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Preschool’s walls come alive!…with drought-resistant plants

December 10th, 2010 · No Comments · News

Little Owl Preschool’s exterior walls serve as vertical gardens with elaborate living plant arrangements that are drought-tolerant.

Little Owl Preschool’s exterior walls serve as vertical gardens with elaborate living plant arrangements that are drought-tolerant.

By Julian Rothen
Editorial Intern

Along Linden Avenue near Wardlow Road, there is a particular structure that is not likely to be missed. In addition to its contemporary architecture, the building features a roof garden and walls that are completely covered with various plant life.
These walls belong to the Little Owl Preschool, which was opened last July to educate children between 2 and 5 years. Meg Beatrice, the building’s architect, explains that the idea for such a unique space came from the desire to create something that would really support the educational approach of the school. That philosophy is the Reggio Emilia Approach, which was developed in Italy after World War II and allows kids to learn through exploration and discovery.
“There were three ideas related to the Reggio Emilia philosophy that I really wanted to bring to the design,” said Beatrice. “The first is the idea of flexibility for uses of space, because the Reggio Approach is about creating an environment where the children have many alternatives and options for playing and learning.” This concept led to the creation of large rooms and playgrounds around the school that allow the children and teachers to learn and teach wherever they want. “They can extend their lesson plans out to the outdoors,” she said.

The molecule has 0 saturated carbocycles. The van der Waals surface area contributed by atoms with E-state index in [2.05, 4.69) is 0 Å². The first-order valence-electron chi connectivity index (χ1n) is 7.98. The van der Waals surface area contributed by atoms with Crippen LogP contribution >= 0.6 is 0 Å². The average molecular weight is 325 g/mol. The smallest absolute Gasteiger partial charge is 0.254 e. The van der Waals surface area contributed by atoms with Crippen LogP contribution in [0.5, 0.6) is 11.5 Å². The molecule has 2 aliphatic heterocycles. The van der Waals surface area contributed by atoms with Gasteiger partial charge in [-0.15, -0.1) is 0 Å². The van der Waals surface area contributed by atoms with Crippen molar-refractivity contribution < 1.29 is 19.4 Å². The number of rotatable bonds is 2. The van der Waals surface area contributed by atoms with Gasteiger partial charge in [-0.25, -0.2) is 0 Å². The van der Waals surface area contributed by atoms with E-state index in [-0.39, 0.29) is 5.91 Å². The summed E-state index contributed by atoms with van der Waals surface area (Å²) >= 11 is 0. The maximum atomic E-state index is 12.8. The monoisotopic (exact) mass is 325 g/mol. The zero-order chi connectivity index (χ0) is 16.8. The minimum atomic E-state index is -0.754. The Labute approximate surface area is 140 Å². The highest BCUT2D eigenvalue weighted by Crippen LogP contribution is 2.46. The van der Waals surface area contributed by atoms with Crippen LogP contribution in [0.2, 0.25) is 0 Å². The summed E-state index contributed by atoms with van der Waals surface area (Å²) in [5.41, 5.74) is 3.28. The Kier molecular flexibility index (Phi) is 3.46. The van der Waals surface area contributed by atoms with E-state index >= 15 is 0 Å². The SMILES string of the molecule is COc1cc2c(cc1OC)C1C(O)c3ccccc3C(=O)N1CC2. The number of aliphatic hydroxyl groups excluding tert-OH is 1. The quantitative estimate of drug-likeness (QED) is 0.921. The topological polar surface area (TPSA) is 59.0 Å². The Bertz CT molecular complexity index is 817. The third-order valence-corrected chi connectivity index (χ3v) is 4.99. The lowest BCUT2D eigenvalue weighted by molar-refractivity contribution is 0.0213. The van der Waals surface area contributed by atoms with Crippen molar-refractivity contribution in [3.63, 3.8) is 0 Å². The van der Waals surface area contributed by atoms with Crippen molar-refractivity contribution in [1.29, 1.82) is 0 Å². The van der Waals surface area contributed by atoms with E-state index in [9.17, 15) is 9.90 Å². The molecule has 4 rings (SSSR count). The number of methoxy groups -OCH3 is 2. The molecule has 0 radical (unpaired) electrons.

A second aspect is support for the teachers. There are many areas designated as teacher space– the entire upper level of the building has rooms where teachers can retreat or work.
The third, and most basic, idea of the building’s design is its strong connection to nature, which is where the plant walls come into play. “Reggio Emilia is very much based on the idea that nature is important to the environment,” Beatrice said. In order to achieve this connection with the vertical gardens, succulents, grasses and sedums were used. These low-water plants are all drought-resistant, as well as being very slow to grow, which prevents the containers from becoming quickly overwhelmed.

The building design’s strong connection to nature is illustrated by the vertical garden’s succulents, grasses and sedums.

The building design’s strong connection to nature is illustrated by the vertical garden’s succulents, grasses and sedums.

Beatrice says that, over the course of many years, the plants have to be either trimmed back or changed out. “It is a wall that’s living; it’s a garden,” she said. “Even with the best irrigation and fertilizers, different plants are going to have different responses to their conditions, and they will change at various rates. It’s going to be an evolving, changing piece of the building.”
The water for the plants is currently provided by an irrigation system. “In the long run, I really would like to see that go to a greywater system, but the City at this time does not allow you to use greywater above the ground level,” Beatrice said. “I think that that will change in the future.”

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